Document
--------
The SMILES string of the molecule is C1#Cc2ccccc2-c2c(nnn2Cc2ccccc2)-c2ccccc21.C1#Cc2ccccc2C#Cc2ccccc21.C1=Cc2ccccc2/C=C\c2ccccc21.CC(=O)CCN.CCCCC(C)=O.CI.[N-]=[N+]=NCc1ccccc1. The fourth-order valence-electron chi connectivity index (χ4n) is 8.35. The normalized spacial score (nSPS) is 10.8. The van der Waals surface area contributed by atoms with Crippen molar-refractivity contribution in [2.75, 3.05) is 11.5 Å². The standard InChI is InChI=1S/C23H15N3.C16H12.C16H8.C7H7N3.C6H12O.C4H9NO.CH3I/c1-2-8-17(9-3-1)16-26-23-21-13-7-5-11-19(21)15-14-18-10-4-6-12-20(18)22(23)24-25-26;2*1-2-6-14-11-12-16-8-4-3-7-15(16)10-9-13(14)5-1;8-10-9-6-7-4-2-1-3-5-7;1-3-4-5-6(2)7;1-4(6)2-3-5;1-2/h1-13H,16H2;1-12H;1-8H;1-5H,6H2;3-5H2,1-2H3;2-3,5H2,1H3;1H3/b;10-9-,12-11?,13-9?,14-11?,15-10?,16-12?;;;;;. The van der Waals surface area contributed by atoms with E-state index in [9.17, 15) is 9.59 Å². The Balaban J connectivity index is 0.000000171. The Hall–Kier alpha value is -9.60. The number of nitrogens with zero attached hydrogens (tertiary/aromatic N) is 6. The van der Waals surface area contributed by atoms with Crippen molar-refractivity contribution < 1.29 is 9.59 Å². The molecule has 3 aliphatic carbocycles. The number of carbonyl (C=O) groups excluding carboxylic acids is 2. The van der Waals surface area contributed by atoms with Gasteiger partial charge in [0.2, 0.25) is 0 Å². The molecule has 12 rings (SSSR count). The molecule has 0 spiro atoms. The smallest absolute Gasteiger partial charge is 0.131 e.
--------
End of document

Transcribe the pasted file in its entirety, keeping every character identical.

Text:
The SMILES string of the molecule is C1#Cc2ccccc2-c2c(nnn2Cc2ccccc2)-c2ccccc21.C1#Cc2ccccc2C#Cc2ccccc21.C1=Cc2ccccc2/C=C\c2ccccc21.CC(=O)CCN.CCCCC(C)=O.CI.[N-]=[N+]=NCc1ccccc1. The fourth-order valence-electron chi connectivity index (χ4n) is 8.35. The normalized spacial score (nSPS) is 10.8. The van der Waals surface area contributed by atoms with Crippen molar-refractivity contribution in [2.75, 3.05) is 11.5 Å². The standard InChI is InChI=1S/C23H15N3.C16H12.C16H8.C7H7N3.C6H12O.C4H9NO.CH3I/c1-2-8-17(9-3-1)16-26-23-21-13-7-5-11-19(21)15-14-18-10-4-6-12-20(18)22(23)24-25-26;2*1-2-6-14-11-12-16-8-4-3-7-15(16)10-9-13(14)5-1;8-10-9-6-7-4-2-1-3-5-7;1-3-4-5-6(2)7;1-4(6)2-3-5;1-2/h1-13H,16H2;1-12H;1-8H;1-5H,6H2;3-5H2,1-2H3;2-3,5H2,1H3;1H3/b;10-9-,12-11?,13-9?,14-11?,15-10?,16-12?;;;;;. The van der Waals surface area contributed by atoms with E-state index in [9.17, 15) is 9.59 Å². The Balaban J connectivity index is 0.000000171. The Hall–Kier alpha value is -9.60. The number of nitrogens with zero attached hydrogens (tertiary/aromatic N) is 6. The van der Waals surface area contributed by atoms with Crippen molar-refractivity contribution < 1.29 is 9.59 Å². The molecule has 3 aliphatic carbocycles. The number of carbonyl (C=O) groups excluding carboxylic acids is 2. The van der Waals surface area contributed by atoms with Gasteiger partial charge in [0.2, 0.25) is 0 Å². The molecule has 12 rings (SSSR count). The molecule has 0 spiro atoms. The smallest absolute Gasteiger partial charge is 0.131 e.